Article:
This means super insulting your pipes as well.
We can't have room temperature air causing convection/conduction to occur against our 21 kelvin pipes.

On top of that any leaks you might have require the evacuation of the neighborhood.

I couldn't find the specific heat of liquid hydrogen, but it's best to not try to find it lol.


Now we full circle back to liquid nitrogen;

Cooling nitrogen to its liquid state, -196 °C or 63 Kelvin, requires a lot of energy.

We again need to super insulate the pipes against heat transfer.

Liquid nitrogen also has a specific heat 1/4 that of water.

This means that it will heat up much faster than water causing your radiator to work even harder to cool it back down to a liquid state.

You can make a closed liquid nitrogen loop with a highly specialized radiator such as one implementing a peltier heat pump, but the thermal properties of liquid nitrogen make it highly inefficient.

This makes liquid nitrogen only suitable for short term record-breaking through its heat transfer through evaporation

 

blppt

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"My 1080 FTW died twice in 10 months... these were two brand new cards. Hell no, EVGA PCB quality is far from MSI."

And I've never had any EVGA card fail on me, and I've bought various models going back to the GTX280. Like with anything, YMMV.
 

antishill

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Did you ever study any physics? Does Boyle's law and the ideal gas law make any sense to you? If you think the typical water cooling plastic loop going to contain all that LN2, good luck, hopefully the stuff doesn't explode into shrapnel. BTW for reference, even the steel tanks for holding LN2 have escape/relief valves, and it is actually constantly losing N2 to the atmosphere as they boil off, and if they didn't you have a explosive bomb.
 

ddferrari

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Well, you said it yourself: the benefit of higher end cards are the cooling solutions. This allows for less noise and less (to zero) throttling from high temps, which absolutely affects performance. The FE editions have been shown time and again to run hot, noisy and throttle as a result.

I bought an Aorus 1080 Ti Xtreme for several reasons:
1) The Windforce system which has an excellent performance history
2) A 4-year full warranty after registration- one year more than anyone else and twice the length of some (like Zotac's 2 yr)
3) Has a very aggressive but stable factory OC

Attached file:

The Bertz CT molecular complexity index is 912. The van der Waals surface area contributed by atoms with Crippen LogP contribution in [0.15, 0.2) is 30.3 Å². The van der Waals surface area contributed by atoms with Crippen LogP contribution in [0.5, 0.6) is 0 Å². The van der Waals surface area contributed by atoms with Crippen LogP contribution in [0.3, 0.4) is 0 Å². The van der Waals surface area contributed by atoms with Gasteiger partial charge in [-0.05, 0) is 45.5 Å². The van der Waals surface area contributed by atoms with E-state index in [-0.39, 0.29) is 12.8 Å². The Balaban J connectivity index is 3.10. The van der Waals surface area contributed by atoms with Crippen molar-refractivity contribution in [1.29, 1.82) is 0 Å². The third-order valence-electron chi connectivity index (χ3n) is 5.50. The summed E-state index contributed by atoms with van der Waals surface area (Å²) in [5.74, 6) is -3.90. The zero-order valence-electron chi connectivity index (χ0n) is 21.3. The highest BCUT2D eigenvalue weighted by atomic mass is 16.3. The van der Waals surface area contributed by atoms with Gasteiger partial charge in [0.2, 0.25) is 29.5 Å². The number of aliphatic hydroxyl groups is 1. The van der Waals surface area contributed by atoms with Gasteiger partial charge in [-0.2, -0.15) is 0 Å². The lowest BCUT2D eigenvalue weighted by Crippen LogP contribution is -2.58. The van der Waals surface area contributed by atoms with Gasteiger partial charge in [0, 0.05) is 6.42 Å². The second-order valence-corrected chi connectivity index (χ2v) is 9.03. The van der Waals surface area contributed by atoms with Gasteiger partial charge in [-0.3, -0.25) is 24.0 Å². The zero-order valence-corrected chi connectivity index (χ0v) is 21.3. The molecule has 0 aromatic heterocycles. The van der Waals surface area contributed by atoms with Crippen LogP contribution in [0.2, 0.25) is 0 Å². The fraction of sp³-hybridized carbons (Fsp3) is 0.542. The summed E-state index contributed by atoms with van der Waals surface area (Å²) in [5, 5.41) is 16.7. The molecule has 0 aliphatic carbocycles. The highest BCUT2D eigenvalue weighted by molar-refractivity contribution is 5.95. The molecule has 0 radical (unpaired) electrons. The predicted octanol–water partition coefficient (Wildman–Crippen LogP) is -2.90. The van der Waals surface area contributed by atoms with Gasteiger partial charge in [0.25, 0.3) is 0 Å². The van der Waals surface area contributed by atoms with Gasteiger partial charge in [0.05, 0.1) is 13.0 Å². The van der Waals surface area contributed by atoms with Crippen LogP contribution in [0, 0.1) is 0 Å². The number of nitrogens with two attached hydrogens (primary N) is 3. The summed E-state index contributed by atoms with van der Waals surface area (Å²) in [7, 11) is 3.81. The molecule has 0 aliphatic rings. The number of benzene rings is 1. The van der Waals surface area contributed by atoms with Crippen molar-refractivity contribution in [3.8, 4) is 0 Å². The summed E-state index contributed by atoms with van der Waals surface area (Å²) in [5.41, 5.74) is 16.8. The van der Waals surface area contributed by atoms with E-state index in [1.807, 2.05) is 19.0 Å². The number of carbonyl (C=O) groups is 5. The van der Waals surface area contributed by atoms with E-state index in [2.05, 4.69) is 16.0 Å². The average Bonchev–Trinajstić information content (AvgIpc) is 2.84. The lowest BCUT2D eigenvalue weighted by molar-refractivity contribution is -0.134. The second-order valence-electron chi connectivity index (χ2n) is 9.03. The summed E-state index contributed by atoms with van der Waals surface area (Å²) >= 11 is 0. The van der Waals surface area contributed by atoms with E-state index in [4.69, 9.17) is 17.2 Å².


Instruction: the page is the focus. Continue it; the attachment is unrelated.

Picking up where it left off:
4) It has RGB lighting and a nice backplate
5) Came with a $50 AAA title - not all did at the time.

Well worth the extra $50 (was $749 when I bought it) over vanilla for all the extras. I felt this card was the best value out there, all things considered.
 

ddferrari

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If you want to talk theory...

TL;DR

First of all, you're showing off. No one likes that, ever.

Secondly, remind me to run if I ever get stuck next to you at the dinner table.
 

Zaporro

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Asking the right questions, i hate when articles throw empty phrases like this. If there was a reason why author decided to state that "only one or two other models can measure up to its design" then how difficult was it to tell us exactly which ones?

Or maybe MSI wouldnt be satisfied when other products would be advertised in their "sponsored?" article. Or maybe author simply made it up and there is nothing special about Lighting Z and he simply wanted to butter it up.

 

numach

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Interesting... but so incredibly impractical, lol. The older I get the more I ask "why?". Still cool to see people test like this though.
 

deesider

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A closed-loop cooling system that uses an evaporating gas to cool and a condenser to reform the liquid - it's called a 'refrigerator'.
 

mac_angel

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I've had 4 Asus Strix 1080ti OC cards. All got pretty much the same as your clocks on water while running on air. No mods, not even changing the TIM